For the Eastern Orthodox, today ushers in 40 days of Pascha, or Easter. It’s not a one-day event, but the joyous response to Great Lent, culminating in the feasts of the Ascension and Pentecost.
When she sets out in the task that’s become my novel, What’s Left, she doesn’t expect to be creating a family genealogy going back through her great-grandparents. But there’s no avoiding it.
As I explained in an earlier draft:
Theirs is a unique odyssey – one where the final homecoming is far from its point of origin. As a tragedy, the suffering comes at unmapped turns in the quest for the American dream. As a comedy, well, there are hot dogs, hippies, Hoosiers, and hope. Take your pick.
She gets insights on her parents’ generation:
Thea Nita notes that children in her generation grew up hearing of the woes of the Great Depression as a staple of conversation at big family dinners. In our case, that included the diner shooting.
A good genealogist doesn’t turn back when the details get disturbing:
By now I’m rather astonished at the events Thea Nita’s uncovered. Every family has things it wants to keep secret, but as a journalist, she’s driven toward disclosure. What did I tell you about listening closely to arguments? The dirt that comes up, even years later? Or even in what might transpire in mother-daughter confabs.
Does it work for the reader? I certainly hope so.
One reason, I suspect, is because Cassia is part of a family that holds many experiences in common. They live close to one another, work in the restaurant or related enterprises, play and grow up together, worship in one of two streams they’ve blended. Whatever they have flows from a shared source.
Speaking of family, Cassia’s oldest cousin, Alex, would be quite a catch. Where would you want to dine with him – romantically or just as a friend?
The world’s second-largest Christian body, with 250 million members, is officially known as the Orthodox Catholic Church. It shared communion with Roman Catholics until the schism of 1054.
Here are ten ways it varies from its Western counterparts.
- Unlike the Roman Catholic denomination, the Orthodox operate as a communion of autocephalous churches, each governed by a bishop (often known as a metropolitan). In practice, these often have a national or regional identity, such as Greek Orthodox or Russian Orthodox.
- Metropolitans, rather than the pope, are the head of each of the self-governing churches, and together they form the Holy Synod. The Ecumenical Patriarch of Constantinople is recognized as the first among equals.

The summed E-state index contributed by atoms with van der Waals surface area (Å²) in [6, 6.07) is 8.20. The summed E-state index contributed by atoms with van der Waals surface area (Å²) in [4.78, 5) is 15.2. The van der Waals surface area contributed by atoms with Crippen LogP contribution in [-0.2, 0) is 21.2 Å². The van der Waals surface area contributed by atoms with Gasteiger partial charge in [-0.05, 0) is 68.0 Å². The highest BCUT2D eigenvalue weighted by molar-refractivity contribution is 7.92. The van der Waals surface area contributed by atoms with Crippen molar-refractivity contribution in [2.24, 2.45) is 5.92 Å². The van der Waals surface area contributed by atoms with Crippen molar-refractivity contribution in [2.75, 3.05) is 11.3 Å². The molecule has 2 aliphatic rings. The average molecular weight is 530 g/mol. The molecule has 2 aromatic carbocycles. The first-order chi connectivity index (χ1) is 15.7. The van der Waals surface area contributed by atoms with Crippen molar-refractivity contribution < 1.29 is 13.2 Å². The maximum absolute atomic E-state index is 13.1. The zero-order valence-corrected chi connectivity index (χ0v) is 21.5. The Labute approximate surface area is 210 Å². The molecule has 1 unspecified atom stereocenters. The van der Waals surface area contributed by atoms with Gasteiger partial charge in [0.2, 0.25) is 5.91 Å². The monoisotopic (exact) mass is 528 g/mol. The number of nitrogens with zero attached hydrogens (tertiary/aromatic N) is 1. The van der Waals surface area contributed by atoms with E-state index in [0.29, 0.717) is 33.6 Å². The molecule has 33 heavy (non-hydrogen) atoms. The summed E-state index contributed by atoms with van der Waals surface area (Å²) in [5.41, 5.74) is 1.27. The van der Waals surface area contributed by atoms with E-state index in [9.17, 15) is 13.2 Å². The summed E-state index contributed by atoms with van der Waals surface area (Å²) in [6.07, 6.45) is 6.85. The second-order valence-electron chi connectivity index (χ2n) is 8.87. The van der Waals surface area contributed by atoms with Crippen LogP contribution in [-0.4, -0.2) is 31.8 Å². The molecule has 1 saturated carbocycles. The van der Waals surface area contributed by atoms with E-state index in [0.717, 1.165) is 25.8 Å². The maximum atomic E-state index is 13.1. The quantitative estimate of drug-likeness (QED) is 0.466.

- Advent and Christmas. Advent is longer and Christmas isn’t celebrated until January 7.
- Lent and Pascha. The liturgical calendar differs from those used in Western Christianity, with Easter (Pascha, the Greek preferred term) typically being aligned to Passover. Great Lent is longer, too. The Feast of the Assumption and Pentecost are holy days nearly equal to Pascha.
- The Theotokos. The Virgin Mary, Mother of God, is venerated and central in the liturgical worship. More nuanced, too, than in Roman Catholicism.
- Greek, rather than Latin, as the basis of its Scriptures and theological discourse. It’s a language more suited to nuance and philosophy, so I’m told.
- The priests may marry (unlike Roman Catholicism) but the bishops cannot (unlike Protestants).
- Sensuous richness. Incense, bells, chanting appeal to the nose and ears. An abundance of iconography, especially, surrounds the eyes.
- The iconostasis. An elaborately decorated wall stands between the altar and the congregation. It has three doors – the angel doors, to either side, and the blessed door in the center. The priest passes repeatedly through the central door, which is left open during the service, while the deacon or others may use the side doors, as required.
- You show up for the Sunday service – the Divine Liturgy – you’re likely to think you’re late. The priest, deacon, and psalmists have already been celebrating the Orthos for an hour, sometimes alone, in preparation.
AS AN ASIDE: In 978, Vladimir the Great sent emissaries to study four religions in neighboring regions – Judaism, Islam, Latin Rite (Catholic), and Eastern Rite (Orthodox). Reputedly, he rejected Judaism as lacking power, since it had lost Jerusalem. Islam, because it banned alcohol. Latin Rite because of the political power of its pope. But Eastern Rite, with the sumptuousness of its liturgy in Hagia Sophia in Constantinople, won him over. As they wrote, “We no longer knew whether we were in heaven or on earth.” And thus, the Russian Orthodox church was born.
Admittedly, this is a superficial overview. I’m hoping for a lot of clarification from more knowledgeable readers.
As Greek Orthodox Christians everywhere sing joyously while waving candles aloft in the darkness before dawn this morning, the hymn continues:
Thanato thanaton patisas,
ke tis tis mnimasin,
And in English-speaking places, they alternate that stanza with a translated version before repeating both over and over:
Christ is risen from the tomb
trampling down death by death!
And on those in the tombs, he has granted life!
In his “Note on the Religious Tendencies” published by Liberation magazine in 1959, the Zen Buddhist and poet Gary Snyder remarked, “The statement common in some circles, ‘All religions lead to the same goal,’ is the result of fantastically sloppy thinking and no practice.” His very next sentence is equally startling. “It is good to remember that all religions are nine-tenths fraud and are responsible for numerous social evils.”